After almost three years of thumb twiddling over the purchasing of flood prone properties in the city’s northern quarters, the city council last week approved a resolution seeking to hire a consulting firm to oversee the Northside Buyback Program.
The city is seeking to hire a consulting firm which will compile a list of properties that must be bought out using roughly $5.8 million funds the city has at its disposal to purchase flood prone properties along the Passaic River mainly in the northern section of the city.
“We’ve learned that other cities, such as Wayne, actually engaged the services of a consultant to help them navigate this process efficiently,” said Kenneth Morris, councilman at-large, a week ago.
The councilman explained that the city has been late to the game and is on the verge of losing the money it was awarded years ago. “We’re about to lose this money,” said Morris.
“Is the money to pay these consultants coming out of the buyback money or is it coming out of the city?” asked Ruby Cotton, 4th Ward councilwoman. The money to pay the consultants will come out of the buyback money, answered Morris.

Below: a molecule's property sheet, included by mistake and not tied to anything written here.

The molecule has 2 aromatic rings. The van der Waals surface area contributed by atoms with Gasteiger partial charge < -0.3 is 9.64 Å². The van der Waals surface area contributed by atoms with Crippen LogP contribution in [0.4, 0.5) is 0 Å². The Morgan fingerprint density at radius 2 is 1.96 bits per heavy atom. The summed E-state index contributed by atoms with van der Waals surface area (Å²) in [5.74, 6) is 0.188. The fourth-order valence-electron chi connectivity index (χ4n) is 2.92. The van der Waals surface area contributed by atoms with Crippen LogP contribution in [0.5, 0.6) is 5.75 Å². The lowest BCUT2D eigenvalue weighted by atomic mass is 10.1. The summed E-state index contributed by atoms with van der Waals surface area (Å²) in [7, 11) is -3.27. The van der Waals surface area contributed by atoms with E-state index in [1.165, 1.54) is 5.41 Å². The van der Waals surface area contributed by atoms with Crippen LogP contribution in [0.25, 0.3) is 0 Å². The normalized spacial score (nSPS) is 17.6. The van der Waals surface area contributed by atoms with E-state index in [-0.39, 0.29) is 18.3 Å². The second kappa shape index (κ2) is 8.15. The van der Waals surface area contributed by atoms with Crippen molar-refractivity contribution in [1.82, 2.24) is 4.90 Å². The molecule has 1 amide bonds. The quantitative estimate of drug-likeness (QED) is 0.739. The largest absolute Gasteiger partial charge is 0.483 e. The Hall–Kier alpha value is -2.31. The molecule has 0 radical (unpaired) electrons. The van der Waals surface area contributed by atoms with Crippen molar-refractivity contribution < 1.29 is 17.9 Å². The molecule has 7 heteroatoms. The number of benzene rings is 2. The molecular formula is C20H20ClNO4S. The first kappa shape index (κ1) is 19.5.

Cotton followed with a second question. “Is this for them to put together a list to buyback the properties?” asked Cotton. “Somebody else is doing it for us?” Morris answered the company would compile a list of properties to purchase.
The city unsuccessfully attempted to compile a list, but for one reason or another it all came to naught. Morris said by hiring experts the city will be able to make use of the funds before it loses the money.
The city has done an abysmal job in handling the buyback program. After getting the word it will receive $5,763,117 in 2011, city officials in 2013 approved the purchase of 12 properties on North 1st, Bergen, and and Hillman Streets. However, tax records show the properties that were approved for purchase in September by the council have yet to change hands.
Residents in the flood prone areas have repeatedly complained during council meetings about the slow and cumbersome process that has dragged on for multiple years. One property owner even threatened to sue the city if her home is swept by another flood as the city drags its feet.